MIT researchers develop plant-derived composite that's tough as bone and hard as aluminum

MIT researchers develop plant-derived composite that's tough as bone and hard as aluminum

MIT announces sustainable material breakthrough

 

a team at MIT has engineered a new composite material made from cellulose nanocrystals that could pave the way for sustainable plastics.

 

described as ‘nature’s most abundant polymer’, cellulose is an important structural component of plants, algae, fungi, bacteria, and even some sea animals. cellulose nanocrystals—or CNCs—are chains of organic polymers arranged in nearly perfect crystal patterns that can be extracted from cellulose fibers by acid hydrolysis.

 

in this research, the MIT team has harnessed the exceptional strength of these nanocrystals to create a plant-derived composite that is stronger and tougher than some types of bone and harder than typical aluminum alloys. the organic crystals take up about 60 to 90% of the material—the highest fraction of CNCs achieved in a composite to date. the rest of the composite is made up of a synthetic polymer.

MIT researchers develop plant-derived composite that's tough as bone and hard as aluminum
the team hit on a recipe for the CNC-based composite that they could fabricate using both 3D printing and conventional casting

image courtesy of the researchers

 

 

the research was led by a. john hart, professor of mechanical engineering. hart and his colleagues perfected the ratio of CNCs and synthetic polymer that would turn the solution into a gel, with a consistency that could either be fed through the nozzle of a 3D printer or poured into a mold to be cast. they used an ultrasonic probe to break up any clumps of cellulose in the gel, making it more likely for the dispersed cellulose to form strong bonds with polymer molecules.

 

the team then 3D printed and cast the gel into penny-sized pieces of film that they used to test the material’s strength and hardness. once dried, the material shrank, leaving behind a solid composite composed mainly of cellulose nanocrystals.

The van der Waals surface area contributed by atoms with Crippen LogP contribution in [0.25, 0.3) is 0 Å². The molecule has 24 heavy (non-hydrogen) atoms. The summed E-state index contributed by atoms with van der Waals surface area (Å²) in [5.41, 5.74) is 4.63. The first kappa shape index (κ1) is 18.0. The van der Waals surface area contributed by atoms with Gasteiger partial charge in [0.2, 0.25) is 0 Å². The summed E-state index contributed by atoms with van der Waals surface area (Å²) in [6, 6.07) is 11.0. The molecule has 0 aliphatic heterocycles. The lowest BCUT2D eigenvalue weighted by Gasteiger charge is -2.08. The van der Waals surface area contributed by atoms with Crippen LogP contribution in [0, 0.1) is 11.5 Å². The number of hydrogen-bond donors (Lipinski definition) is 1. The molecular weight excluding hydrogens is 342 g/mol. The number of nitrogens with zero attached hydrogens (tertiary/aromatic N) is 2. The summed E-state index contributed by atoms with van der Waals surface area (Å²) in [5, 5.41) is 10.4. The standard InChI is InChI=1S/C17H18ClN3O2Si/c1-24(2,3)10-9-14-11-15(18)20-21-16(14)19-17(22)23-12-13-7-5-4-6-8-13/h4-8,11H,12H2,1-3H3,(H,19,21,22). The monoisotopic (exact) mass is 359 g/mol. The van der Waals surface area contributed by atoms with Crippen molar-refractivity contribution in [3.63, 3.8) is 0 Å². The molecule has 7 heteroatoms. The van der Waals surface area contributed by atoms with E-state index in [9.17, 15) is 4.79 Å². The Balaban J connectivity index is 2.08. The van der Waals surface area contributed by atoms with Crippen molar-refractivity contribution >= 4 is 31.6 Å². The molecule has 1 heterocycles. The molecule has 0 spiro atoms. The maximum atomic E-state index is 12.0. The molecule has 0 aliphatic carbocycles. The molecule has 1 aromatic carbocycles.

‘we basically deconstructed wood, and reconstructed it,’ says researcher abhinav rao. ‘we took the best components of wood, which is cellulose nanocrystals, and reconstructed them to achieve a new composite material.’

MIT researchers develop plant-derived composite that's tough as bone and hard as aluminum

image courtesy of the researchers

 

 

they also machined the composite into the shape of a tooth to show that the material might one day be used to make cellulose-based dental implants—and other plastic products—that are stronger, tougher, and more sustainable. 

 

‘by creating composites with CNCs at high loading, we can give polymer-based materials mechanical properties they never had before,’ says hart. ‘if we can replace some petroleum-based plastic with naturally-derived cellulose, that’s arguably better for the planet as well.’

MIT researchers develop plant-derived composite that's tough as bone and hard as aluminum
a tooth printed by the team rests on a background of wood cells

image courtesy of the researchers, edited by MIT news

 

 

to allow bigger applications, the team is looking into how to minimize the shrinkage of gels as they dry, because shrinkage on larger objects could cause buckling or cracking as the composite dries.

 

‘if you could avoid shrinkage, you could keep scaling up, maybe to the meter scale,‘ says rao. ‘then, if we were to dream big, we could replace a significant fraction of plastics with cellulose composites.’

 

the research was published by hart and his team, including abhinav rao PHD ’18, thibaut divoux, and crystal owens SM ’17, in the journal cellulose.

 

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